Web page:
The U.S. has the highest inflation in 40 years, and yet it also has the strongest dollar in 20 years. How can that be? How can the dollar be so weak and yet be so strong at the exact same time? [This article] tries to make sense of this tale of two dollars.
This version of the original article by Peter Schiff (schiffgold.com) has been edited ([ ]), abridged (…) and reformatted for the sake of clarity and brevity to provide the reader with a faster and easier read.
The dollar has been on a tear in recent months…hitting parity with the euro last week [after 20-years)…and a 24-year high against the Japanese yen…and yet we have a massive devaluing of the dollar domestically…You can see the impact of dollar strength on import-export prices….
- [On one hand,] export prices rose 0.7 on the month and are up 18.2% on the year – double the consumer price index..[and] that is a real number, unlike the CPI that is a completely contrived, made-up number where you have a formula that’s reverse-engineered to come out with a lower number.
- On the flip side, import prices are much lower thanks to the power of the dollar. Nevertheless, even with dollar strength, import prices are still up 10.7% year-on-year….If the dollar wasn’t so strong, import prices would have gone up a lot more than that and that would have spilled over into the CPI so, but for the strong dollar, we would have much higher inflation numbers than the ones we’re dealing with.
When you boil it all down, inflation is the loss of a currency’s purchasing power. If our currency buys less, that means the currency is weakening. It is losing value. We need more and more dollars to buy the same quantity of goods and services…The limiting factor isn’t money, though. The government can print money at will. The limiting factor is the availability of goods and services and that’s what’s happening in the U.S.. It’s not so much that prices are going up. The value of the dollar is going down. There are trillions more dollars in the economy than there were a few years ago and therefore the value of each dollar is falling.[That being said, however,] while the dollar is losing value, it’s not been this strong in decades. It’s gaining value relative to other currencies – and that is the dichotomy. It’s a tale of two dollars. You have the domestic dollar that is weak and losing value and then you’ve got this international dollar that is strong and is gaining value. The strength of the international dollar is helping Americans somewhat, but the weakness domestically is outstripping that international strength.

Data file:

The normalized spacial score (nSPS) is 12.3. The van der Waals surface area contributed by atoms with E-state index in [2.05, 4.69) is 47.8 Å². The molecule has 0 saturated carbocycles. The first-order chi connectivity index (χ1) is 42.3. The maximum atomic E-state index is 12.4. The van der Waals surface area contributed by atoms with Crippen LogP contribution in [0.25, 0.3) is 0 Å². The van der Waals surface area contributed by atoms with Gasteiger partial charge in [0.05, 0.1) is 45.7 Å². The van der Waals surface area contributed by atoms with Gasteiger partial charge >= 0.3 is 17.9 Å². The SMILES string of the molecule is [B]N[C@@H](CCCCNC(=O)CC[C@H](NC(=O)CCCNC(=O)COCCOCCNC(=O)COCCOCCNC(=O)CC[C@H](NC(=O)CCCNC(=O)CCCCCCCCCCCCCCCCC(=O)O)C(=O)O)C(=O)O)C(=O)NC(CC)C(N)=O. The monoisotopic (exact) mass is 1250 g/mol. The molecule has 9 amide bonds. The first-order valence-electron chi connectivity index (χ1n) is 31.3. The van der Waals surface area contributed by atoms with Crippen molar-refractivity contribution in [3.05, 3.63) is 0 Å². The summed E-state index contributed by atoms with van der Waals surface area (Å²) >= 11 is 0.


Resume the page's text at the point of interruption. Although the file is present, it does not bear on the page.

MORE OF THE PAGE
The question remains — why is the dollar so strong internationally when it’s so weak domestically?…If you look at everything from a fundamental perspective, today’s inflation should be exacting an even larger toll on the value of the dollar relative to other currencies than it was back in the 70s but the opposite is happening. Inflation is actually turning into a boon for the dollar. The weaker the dollar is in America, the stronger it becomes overseas. Why is that? Where is all the demand for dollars coming from? Foreigners don’t need dollars to buy U.S. products. The U.S. is running a massive trade deficit. The demand is coming from speculators.
Right now, the dollar is acting as an inflation hedge for everybody outside of the United States. It’s not an inflation hedge inside the United States. You can’t buy the dollar to hedge inflation if you’re an American living in the U.S. because there’s no hedge. The dollar is losing value. That’s not the dynamic that Europeans are looking at, or the Japanese. From the perspective of Europeans, and the Japanese, yields in the U.S. are very positive because they’re looking at the appreciation of the U.S. dollar…
There is also a self-perpetuating dynamic in play. As foreigners buy the dollar to hedge their currency’s inflation, the dollar goes up, reinforcing the idea that it’s an inflation hedge and that suckers in more buying…Fundamentally, though that does not makes sense. [In reality,] the dollar is rising on the greater fool theory. People are buying dollars not because they need them to buy American products…[but] because they think some greater fool is going to pay a higher price for their dollars in the future. That can go on for only so long until, ultimately, the bubble pops and that is what is going to happen to this dollar bubble because that’s what it is. It’s a massive reinforcing bubble where people are buying the dollar because it’s going up and, because it’s going up, people buy it.
Right now, the dollar looks like a much better alternative to gold but, at some point, people will start selling dollars to get their own currencies back then there is going to be a rush into gold. As I’ve been saying, gold will be the last safe haven standing because it’s the only true safe haven.